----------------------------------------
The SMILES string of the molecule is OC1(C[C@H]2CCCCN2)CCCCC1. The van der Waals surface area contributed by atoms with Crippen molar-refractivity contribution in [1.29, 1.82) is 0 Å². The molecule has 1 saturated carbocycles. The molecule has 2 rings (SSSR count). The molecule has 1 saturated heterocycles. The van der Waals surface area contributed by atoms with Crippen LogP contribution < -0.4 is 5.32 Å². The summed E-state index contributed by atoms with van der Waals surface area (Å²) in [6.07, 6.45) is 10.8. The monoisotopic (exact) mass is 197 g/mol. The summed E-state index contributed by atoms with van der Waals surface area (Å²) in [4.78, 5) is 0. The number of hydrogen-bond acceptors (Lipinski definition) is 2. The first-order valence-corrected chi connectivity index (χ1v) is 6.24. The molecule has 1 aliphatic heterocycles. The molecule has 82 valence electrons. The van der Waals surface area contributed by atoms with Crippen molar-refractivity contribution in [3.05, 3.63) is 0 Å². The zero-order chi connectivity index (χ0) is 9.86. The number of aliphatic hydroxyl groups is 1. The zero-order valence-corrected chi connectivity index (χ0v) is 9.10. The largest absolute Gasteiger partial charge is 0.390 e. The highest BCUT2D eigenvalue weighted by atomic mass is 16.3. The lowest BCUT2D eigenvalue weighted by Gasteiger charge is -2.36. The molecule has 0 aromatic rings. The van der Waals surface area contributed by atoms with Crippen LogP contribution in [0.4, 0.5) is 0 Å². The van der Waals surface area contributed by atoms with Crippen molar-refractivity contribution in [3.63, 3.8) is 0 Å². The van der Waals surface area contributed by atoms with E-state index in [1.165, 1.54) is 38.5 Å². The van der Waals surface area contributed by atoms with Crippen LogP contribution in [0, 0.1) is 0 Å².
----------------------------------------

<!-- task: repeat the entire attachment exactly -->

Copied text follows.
The SMILES string of the molecule is OC1(C[C@H]2CCCCN2)CCCCC1. The van der Waals surface area contributed by atoms with Crippen molar-refractivity contribution in [1.29, 1.82) is 0 Å². The molecule has 1 saturated carbocycles. The molecule has 2 rings (SSSR count). The molecule has 1 saturated heterocycles. The van der Waals surface area contributed by atoms with Crippen LogP contribution < -0.4 is 5.32 Å². The summed E-state index contributed by atoms with van der Waals surface area (Å²) in [6.07, 6.45) is 10.8. The monoisotopic (exact) mass is 197 g/mol. The summed E-state index contributed by atoms with van der Waals surface area (Å²) in [4.78, 5) is 0. The number of hydrogen-bond acceptors (Lipinski definition) is 2. The first-order valence-corrected chi connectivity index (χ1v) is 6.24. The molecule has 1 aliphatic heterocycles. The molecule has 82 valence electrons. The van der Waals surface area contributed by atoms with Crippen molar-refractivity contribution in [3.05, 3.63) is 0 Å². The zero-order chi connectivity index (χ0) is 9.86. The number of aliphatic hydroxyl groups is 1. The zero-order valence-corrected chi connectivity index (χ0v) is 9.10. The largest absolute Gasteiger partial charge is 0.390 e. The highest BCUT2D eigenvalue weighted by atomic mass is 16.3. The lowest BCUT2D eigenvalue weighted by Gasteiger charge is -2.36. The molecule has 0 aromatic rings. The van der Waals surface area contributed by atoms with Crippen LogP contribution in [0.4, 0.5) is 0 Å². The van der Waals surface area contributed by atoms with Crippen molar-refractivity contribution in [3.63, 3.8) is 0 Å². The van der Waals surface area contributed by atoms with E-state index in [1.165, 1.54) is 38.5 Å². The van der Waals surface area contributed by atoms with Crippen LogP contribution in [0, 0.1) is 0 Å².